What are the Different Geography Careers?
Geography is not only a versatile topic to study, but it can also be the basis of a rewarding career. Geography careers can be divided in to two main groups: those that involve human geography, and those that deal with physical geography.
Human geography involves the study and recording of how people function in the space they inhabit. An individual with a degree in human geography could find a career in urban planning, marketing, transportation, real estate, or tourism.
A person who has a degree in physical geography would most likely qualify for a career in land planning, forestry planning, the study of wetlands, water resources, weather forecasting, and land management. They could also be involved in urban planning, or the study of land forms, soils, water, climates, and the patterns of climates. Cartography, which in the most simple terms is the study of maps, is also a field that a geographer might consider.
Many geography careers begin within the local, state, or federal government. Non-profit organizations are another source for finding a geography career. Because geography involves urban planning, for example, a person can find a job at a for profit company or corporation that deals with various aspects of real estate development or land development.
Anyone with an interest in the environment and how people affect the environment might really enjoy a career and find great satisfaction in geography. Geographers study things such as groundwater pollution, deforestation, desertification, and global warming.
There are also geography careers in various areas of education. A person who holds at least a master's degree in the study of geography could work as an instructor at a community or two-year college. Those with a PhD in geography or a similar discipline might find opportunities as a college or university professor.
Many students of geography find their niche while they are completing field work for their respective programs of study while still in college. Internships can also be very helpful for geography majors, who often work as interns for public agencies. Internships are often known to lead to geography careers.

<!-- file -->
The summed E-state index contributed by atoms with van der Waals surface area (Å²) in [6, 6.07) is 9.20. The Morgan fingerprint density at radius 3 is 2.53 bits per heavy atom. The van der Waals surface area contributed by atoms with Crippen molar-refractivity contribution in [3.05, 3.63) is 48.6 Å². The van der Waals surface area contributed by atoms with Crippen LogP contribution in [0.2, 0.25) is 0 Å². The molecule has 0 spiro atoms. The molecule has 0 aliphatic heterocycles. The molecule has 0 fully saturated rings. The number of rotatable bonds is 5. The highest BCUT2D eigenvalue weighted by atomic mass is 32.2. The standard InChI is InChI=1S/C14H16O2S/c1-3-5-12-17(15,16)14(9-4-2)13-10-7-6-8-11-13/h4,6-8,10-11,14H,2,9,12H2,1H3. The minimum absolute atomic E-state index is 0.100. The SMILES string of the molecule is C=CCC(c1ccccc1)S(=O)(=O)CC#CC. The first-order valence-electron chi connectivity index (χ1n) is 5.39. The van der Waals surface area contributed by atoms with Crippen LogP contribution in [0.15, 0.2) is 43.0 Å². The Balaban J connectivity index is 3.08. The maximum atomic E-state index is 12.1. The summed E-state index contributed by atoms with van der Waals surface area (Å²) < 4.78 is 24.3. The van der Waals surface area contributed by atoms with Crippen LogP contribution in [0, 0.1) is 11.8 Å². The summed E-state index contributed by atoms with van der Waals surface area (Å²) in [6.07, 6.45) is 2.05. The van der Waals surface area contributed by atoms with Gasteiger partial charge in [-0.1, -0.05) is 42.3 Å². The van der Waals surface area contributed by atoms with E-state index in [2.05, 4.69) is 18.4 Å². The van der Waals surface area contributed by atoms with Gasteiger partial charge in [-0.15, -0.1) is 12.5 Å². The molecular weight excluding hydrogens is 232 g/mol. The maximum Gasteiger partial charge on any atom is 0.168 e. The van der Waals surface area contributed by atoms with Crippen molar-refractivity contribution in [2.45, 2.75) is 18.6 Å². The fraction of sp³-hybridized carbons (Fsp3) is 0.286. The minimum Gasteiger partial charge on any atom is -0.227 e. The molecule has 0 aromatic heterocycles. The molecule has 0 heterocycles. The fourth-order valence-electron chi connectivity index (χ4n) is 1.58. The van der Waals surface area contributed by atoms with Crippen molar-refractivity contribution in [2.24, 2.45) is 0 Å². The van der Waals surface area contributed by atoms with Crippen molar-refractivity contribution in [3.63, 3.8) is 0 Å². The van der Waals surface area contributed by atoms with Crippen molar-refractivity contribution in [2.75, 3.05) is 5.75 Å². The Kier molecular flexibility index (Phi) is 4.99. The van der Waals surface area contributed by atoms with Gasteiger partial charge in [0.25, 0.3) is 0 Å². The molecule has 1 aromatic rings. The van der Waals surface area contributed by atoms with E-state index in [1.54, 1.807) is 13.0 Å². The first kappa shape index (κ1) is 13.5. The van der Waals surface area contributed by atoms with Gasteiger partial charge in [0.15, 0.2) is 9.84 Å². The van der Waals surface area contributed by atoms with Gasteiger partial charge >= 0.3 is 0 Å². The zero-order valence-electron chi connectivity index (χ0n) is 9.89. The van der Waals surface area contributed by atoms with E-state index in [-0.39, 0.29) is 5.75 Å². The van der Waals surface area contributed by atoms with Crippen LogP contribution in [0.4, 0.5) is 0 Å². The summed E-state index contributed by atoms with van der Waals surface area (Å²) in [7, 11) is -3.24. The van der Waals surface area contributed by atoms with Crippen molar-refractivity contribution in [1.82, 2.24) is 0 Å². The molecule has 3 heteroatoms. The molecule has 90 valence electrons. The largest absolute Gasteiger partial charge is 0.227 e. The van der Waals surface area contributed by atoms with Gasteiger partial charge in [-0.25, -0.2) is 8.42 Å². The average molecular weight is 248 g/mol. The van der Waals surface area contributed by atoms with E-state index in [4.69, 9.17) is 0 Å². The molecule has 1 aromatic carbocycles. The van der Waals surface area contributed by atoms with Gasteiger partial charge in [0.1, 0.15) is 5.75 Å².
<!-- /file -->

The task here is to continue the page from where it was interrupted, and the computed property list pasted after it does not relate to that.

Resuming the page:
Those who work as geographers often use computer software programs and special systems, such as GIS, which stands for Geographic Information Systems. GIS helps geographers analyze data and find the best solutions for their land and resource needs. Therefore, some interest in technology and computer systems is helpful. Some geographers also have the opportunity to work in a paleoecology lab, which is used to research and track climate change and changes in the environment.
Other geography careers can be found under the titles of GIS analyst, conservation director, data manager for national parks, and environmental compliance specialist. Further information about geography careers, and all things geography for that matter, are provided by the American Association of Geographers (AAG). The AAG is comprised of members from around the world who share information about geography, and the organization produces two scholarly journals.
What are some more environmentally focused geography careers?
I'm thinking of getting a degree in physical geography, but I want to have a career that is more environmentally oriented.
Are there any physical geography careers like that out there, or should I consider a different major?
Thanks for this article -- you have no idea the kind of flak my boyfriend took when he decided to major in political geography. People think that it's just some sort of off degree, like underwater basket weaving or something.
I can't tell you how many times I've had to give people the whole "geography-related careers" speech to reassure them that yes, there are actually geography jobs out there.
Very well done!
Very informative article. I had no idea that you could start in so many careers with a geography degree.
That makes me feel a little better about my son's going off to college to get a geography degree -- career-wise, at least!
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